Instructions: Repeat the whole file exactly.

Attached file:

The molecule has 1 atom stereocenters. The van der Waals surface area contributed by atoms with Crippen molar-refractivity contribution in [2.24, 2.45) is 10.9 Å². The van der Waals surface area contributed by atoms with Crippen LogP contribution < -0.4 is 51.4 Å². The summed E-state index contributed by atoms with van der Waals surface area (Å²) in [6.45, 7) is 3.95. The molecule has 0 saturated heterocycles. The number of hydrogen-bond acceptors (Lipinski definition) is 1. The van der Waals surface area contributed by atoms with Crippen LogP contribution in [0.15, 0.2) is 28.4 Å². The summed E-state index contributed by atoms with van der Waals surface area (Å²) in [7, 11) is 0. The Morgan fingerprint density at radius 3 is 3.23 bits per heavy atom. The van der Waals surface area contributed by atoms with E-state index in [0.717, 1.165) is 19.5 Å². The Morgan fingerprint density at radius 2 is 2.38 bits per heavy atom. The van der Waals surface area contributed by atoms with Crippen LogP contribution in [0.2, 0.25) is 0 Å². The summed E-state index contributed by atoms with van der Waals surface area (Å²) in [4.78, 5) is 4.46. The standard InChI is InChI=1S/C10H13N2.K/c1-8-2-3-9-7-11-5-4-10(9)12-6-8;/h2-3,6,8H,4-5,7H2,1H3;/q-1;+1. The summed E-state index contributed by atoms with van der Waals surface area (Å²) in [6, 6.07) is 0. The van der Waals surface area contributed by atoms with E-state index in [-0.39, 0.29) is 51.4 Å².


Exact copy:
The molecule has 1 atom stereocenters. The van der Waals surface area contributed by atoms with Crippen molar-refractivity contribution in [2.24, 2.45) is 10.9 Å². The van der Waals surface area contributed by atoms with Crippen LogP contribution < -0.4 is 51.4 Å². The summed E-state index contributed by atoms with van der Waals surface area (Å²) in [6.45, 7) is 3.95. The molecule has 0 saturated heterocycles. The number of hydrogen-bond acceptors (Lipinski definition) is 1. The van der Waals surface area contributed by atoms with Crippen LogP contribution in [0.15, 0.2) is 28.4 Å². The summed E-state index contributed by atoms with van der Waals surface area (Å²) in [7, 11) is 0. The Morgan fingerprint density at radius 3 is 3.23 bits per heavy atom. The van der Waals surface area contributed by atoms with E-state index in [0.717, 1.165) is 19.5 Å². The Morgan fingerprint density at radius 2 is 2.38 bits per heavy atom. The van der Waals surface area contributed by atoms with Crippen LogP contribution in [0.2, 0.25) is 0 Å². The summed E-state index contributed by atoms with van der Waals surface area (Å²) in [4.78, 5) is 4.46. The standard InChI is InChI=1S/C10H13N2.K/c1-8-2-3-9-7-11-5-4-10(9)12-6-8;/h2-3,6,8H,4-5,7H2,1H3;/q-1;+1. The summed E-state index contributed by atoms with van der Waals surface area (Å²) in [6, 6.07) is 0. The van der Waals surface area contributed by atoms with E-state index in [-0.39, 0.29) is 51.4 Å².